The National Institute for Health and Care Excellence has turned down NHS funding for Roche’s Alecensa as a first-line treatment for lung cancer.
In draft guidelines, the Institute rejected the drug for untreated ALK-positive advanced non-small-cell lung cancer (NSCLC) in adults.
Alecensa (alectinib) was approved in Europe in this setting last December after Phase III data showed median progression-free survival of 25.7 months for people given the drug compared with 10.4 months for those taking crizotinib, the current standard of care.
The findings also showed that Alecensa slashed the risk of tumours spreading to, or growing in the brain or central nervous system (CNS) compared to crizotinib by 84 percent. Around 60 percent of patients will develop metastases in the central nervous system.
However, NICE noted that the while the current evidence suggests that Alecensa is more effective than crizotinib at delaying disease progression, it is not yet certain whether Roche’s drug prolongs survival.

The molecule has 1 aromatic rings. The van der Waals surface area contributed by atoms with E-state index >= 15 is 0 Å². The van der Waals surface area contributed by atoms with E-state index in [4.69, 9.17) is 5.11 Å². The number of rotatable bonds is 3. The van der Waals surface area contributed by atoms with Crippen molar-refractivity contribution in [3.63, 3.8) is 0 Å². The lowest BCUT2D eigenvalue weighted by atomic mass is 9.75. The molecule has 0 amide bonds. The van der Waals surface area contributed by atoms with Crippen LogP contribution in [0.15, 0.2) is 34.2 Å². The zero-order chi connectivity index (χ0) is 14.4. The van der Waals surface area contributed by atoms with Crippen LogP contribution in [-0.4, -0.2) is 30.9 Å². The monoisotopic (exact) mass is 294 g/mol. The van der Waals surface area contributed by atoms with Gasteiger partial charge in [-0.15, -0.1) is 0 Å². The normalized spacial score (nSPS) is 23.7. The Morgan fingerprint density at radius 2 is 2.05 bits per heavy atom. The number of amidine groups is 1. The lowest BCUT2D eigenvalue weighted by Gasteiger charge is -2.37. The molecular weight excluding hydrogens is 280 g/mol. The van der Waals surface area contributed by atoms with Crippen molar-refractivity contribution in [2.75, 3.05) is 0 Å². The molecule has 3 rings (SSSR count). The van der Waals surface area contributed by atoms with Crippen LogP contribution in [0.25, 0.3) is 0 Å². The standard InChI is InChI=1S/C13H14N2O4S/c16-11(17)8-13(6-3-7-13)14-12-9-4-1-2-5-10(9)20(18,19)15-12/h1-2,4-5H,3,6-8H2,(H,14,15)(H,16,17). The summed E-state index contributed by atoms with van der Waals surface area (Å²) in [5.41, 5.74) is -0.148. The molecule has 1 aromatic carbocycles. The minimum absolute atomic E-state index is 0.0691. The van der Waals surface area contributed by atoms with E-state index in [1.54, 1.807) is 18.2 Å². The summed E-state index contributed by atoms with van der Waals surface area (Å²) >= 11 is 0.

It also voiced concerns over some of the assumptions used in the cost-effectiveness modelling, including on drug waste, the types of treatments that people receive after disease progression, and the types of care used to manage disease progression in the central nervous system.
Based on the most plausible assumptions, cost-effectiveness estimates for Alecensa versus crizotinib came in above the range that the committee considered to be cost-effective for the NHS, NICE said.
Roche has previously noted that most patients with ALK-positive NSCLC develop resistance to the current standard of care within one year of treatment, and around 60 percent will develop metastases in the central nervous system, highlighting the need for new treatment options.